TWO INVITATIONSEsther Knott— March 21, 2013
It was a beautiful day and it was my first trip to New York City. It was a quick trip—just fly in, give my speech at the Waldorf Astoria, and fly back home. No luggage—I boarded the plane with such freedom. All I had in hand were the notes for my speech and my driver’s license for airport identification. No purse—nothing.
Upon landing I was met by a driver who asked about my luggage. I proudly showed him that my luggage was what I had in my hands—note cards. He laughed at my ability to travel light and then took me to the famous grand hotel.
There I was greeted by the woman who had invited me to speak. We had not met before but I knew she would be a very nice woman because when she phoned to invite me to speak (to young men and women who were “coming of age”) she even volunteered information about the color scheme, thinking that I might want to know in order to choose my “dress”—as she put it. At the time I thought that receiving such information was a bit odd. I had been planning to wear a conservative suit, but since she mentioned a color and a dress, I thought maybe the suit was too formal so I carefully selected a dress from my closet that I thought would travel well and blend in with the color scheme.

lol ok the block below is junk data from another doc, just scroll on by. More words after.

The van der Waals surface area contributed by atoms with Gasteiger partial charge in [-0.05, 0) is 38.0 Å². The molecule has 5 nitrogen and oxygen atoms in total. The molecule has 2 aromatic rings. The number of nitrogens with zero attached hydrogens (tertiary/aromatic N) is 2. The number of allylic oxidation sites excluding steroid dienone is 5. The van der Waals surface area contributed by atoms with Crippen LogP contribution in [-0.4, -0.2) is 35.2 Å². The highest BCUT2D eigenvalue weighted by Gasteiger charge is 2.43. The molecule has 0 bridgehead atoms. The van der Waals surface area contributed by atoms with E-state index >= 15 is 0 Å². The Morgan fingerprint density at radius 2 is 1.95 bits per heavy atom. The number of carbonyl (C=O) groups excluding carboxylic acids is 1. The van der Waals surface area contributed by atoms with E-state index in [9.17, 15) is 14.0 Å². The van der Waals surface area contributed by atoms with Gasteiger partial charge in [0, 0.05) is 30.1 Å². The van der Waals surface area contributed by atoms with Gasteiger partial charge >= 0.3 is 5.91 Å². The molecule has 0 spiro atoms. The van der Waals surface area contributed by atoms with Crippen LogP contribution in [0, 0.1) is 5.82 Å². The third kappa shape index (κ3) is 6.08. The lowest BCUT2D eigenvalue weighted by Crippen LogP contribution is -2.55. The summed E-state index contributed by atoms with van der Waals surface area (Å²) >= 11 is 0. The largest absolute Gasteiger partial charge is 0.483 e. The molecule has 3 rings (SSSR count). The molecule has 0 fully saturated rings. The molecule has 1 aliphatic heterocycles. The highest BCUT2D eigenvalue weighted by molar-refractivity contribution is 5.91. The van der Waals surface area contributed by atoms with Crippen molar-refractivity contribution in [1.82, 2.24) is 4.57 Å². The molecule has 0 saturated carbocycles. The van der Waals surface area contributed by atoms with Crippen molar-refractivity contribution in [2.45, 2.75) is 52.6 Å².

My hostess graciously showed me around. The setting was like going to a ball. The young women were all dressed in white like brides, the sponsoring women looked like bridesmaids—beautifully matching the color scheme, and the young male escorts were all wearing tuxedos. It was a swirl of color, motion, and excitement as people were getting ready for the grand celebration.
Then came the second invitation. “Where’s your suitcase? You’ll want to change. I invite you to change in here.